HILL: Tanya, I hear you - I can hear you in the background there. I know you want to jump in, go ahead.
TANYA ACKER: Well, it's so funny because Ann's perspective is so completely ahistorical, and also, it seems - she seems to not have a very good grasp of American political science. Barack Obama's the President of the United States right now, which means that Iraq is his war. It also means Afghanistan, too, is his war, as it was George Bush's war when he first directed that operation. I'd also remind Ann that Afghanistan is - borders this country called Pakistan. And that's - there's a reason that we need to keep that country and that region of the world stable. But all that aside, and you know, putting some of that nonsense, bracketing that for a moment, I think the General [Steven Lanza] made a really good point. It is time now that we let the Iraqi people govern themselves. They need to rule themselves. And that - that military really needs to take responsibility for its own country's security. We're not gone. We're going to provide a very important, valuable training mechanism. But I definitely think this is a step in the right direction.
HILL: There's been so much talk. It seems every day something new comes out about plans for a mosque and Islamic center near Ground Zero. Tanya, I'll let you kick this one off. We're hearing again from the President on this, saying he doesn't regret those comments. Is this the kind of thing that's going to go away or is this starting to shape, in fact, the road to November elections?
ACKER: Well, you know, look, I think there are a lot of partisans who are going to try to turn this into an even nastier issue than it's become. But I think that we would all be wise to follow Ted Olsen's lead, George Bush's former solicitor general who lost his wife on 9/11, who said that the notion that in the United States of America we would deny people the right to have a religious edifice is simply - like, that's just not - it's unconscionable. And I think the President's doing the right thing. I think that smart Republicans, fair Republicans, fair people of all political persuasions need to look - are looking at this really as a constitutional issue and really as a freedom issue. It should not be this political question that it's become.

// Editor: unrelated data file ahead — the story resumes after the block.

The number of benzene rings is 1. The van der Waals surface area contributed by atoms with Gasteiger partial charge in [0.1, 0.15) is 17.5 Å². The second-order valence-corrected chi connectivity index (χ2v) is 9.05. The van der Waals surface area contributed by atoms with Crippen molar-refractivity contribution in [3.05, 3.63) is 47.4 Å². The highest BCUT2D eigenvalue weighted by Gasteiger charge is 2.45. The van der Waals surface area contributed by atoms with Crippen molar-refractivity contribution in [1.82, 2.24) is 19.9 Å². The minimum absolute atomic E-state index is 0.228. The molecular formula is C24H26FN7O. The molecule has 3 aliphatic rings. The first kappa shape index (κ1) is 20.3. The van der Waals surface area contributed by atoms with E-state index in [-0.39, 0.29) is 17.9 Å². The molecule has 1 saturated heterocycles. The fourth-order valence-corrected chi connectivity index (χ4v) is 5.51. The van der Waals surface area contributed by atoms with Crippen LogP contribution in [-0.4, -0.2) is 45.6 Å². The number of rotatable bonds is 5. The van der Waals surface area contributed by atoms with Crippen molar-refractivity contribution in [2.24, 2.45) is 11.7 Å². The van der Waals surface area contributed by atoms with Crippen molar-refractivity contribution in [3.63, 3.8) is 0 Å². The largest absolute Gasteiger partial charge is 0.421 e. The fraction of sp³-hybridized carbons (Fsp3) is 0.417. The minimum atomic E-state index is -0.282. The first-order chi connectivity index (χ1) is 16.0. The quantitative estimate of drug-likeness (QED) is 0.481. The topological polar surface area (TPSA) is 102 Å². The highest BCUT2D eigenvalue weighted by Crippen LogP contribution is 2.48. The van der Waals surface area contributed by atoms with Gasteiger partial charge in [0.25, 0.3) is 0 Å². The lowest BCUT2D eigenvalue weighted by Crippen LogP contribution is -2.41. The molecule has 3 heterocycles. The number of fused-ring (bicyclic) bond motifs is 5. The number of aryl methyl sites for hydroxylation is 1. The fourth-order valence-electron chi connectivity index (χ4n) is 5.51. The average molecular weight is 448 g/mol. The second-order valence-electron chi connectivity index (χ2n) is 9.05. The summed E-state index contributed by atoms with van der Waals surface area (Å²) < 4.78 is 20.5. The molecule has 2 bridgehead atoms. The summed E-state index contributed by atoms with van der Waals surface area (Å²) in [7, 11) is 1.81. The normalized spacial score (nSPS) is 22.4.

HILL: So, it shouldn't be a political issue. Though is it going to continue to be one as we head to November?
COULTER: Well, one person made it not only a political issue but a national political issue and that is President Obama. Who wanted a standing ovation from a Muslim audience at a Ramadan dinner at the White House. So he comes out in favor of the mosque. And then as soon as he's not in front of a crowd that's going to give him a standing ovation for that, he's taken it back. I don't know what his position is now that he claims he's standing by.
HILL: Does it go - does it go away though? Does it go away or does this continue through November, before I let you go?
COULTER: Not until we know what's going to happen to that mosque at Ground Zero. And I will say Tanya's absolutely giving the Democratic position. America, you want a mosque at Ground Zero, you vote for the Democrats.
ACKER: No. No, I'm giving - I'm giving the American position, Ann. I'm giving the American position because my constitution says that-
HILL: Ladies, we have to leave it there. But there is much more to talk about in the months ahead. Don't worry. Tanya Acker, Ann Coulter, good to have both of you with us this morning.
ACKER: Thank you.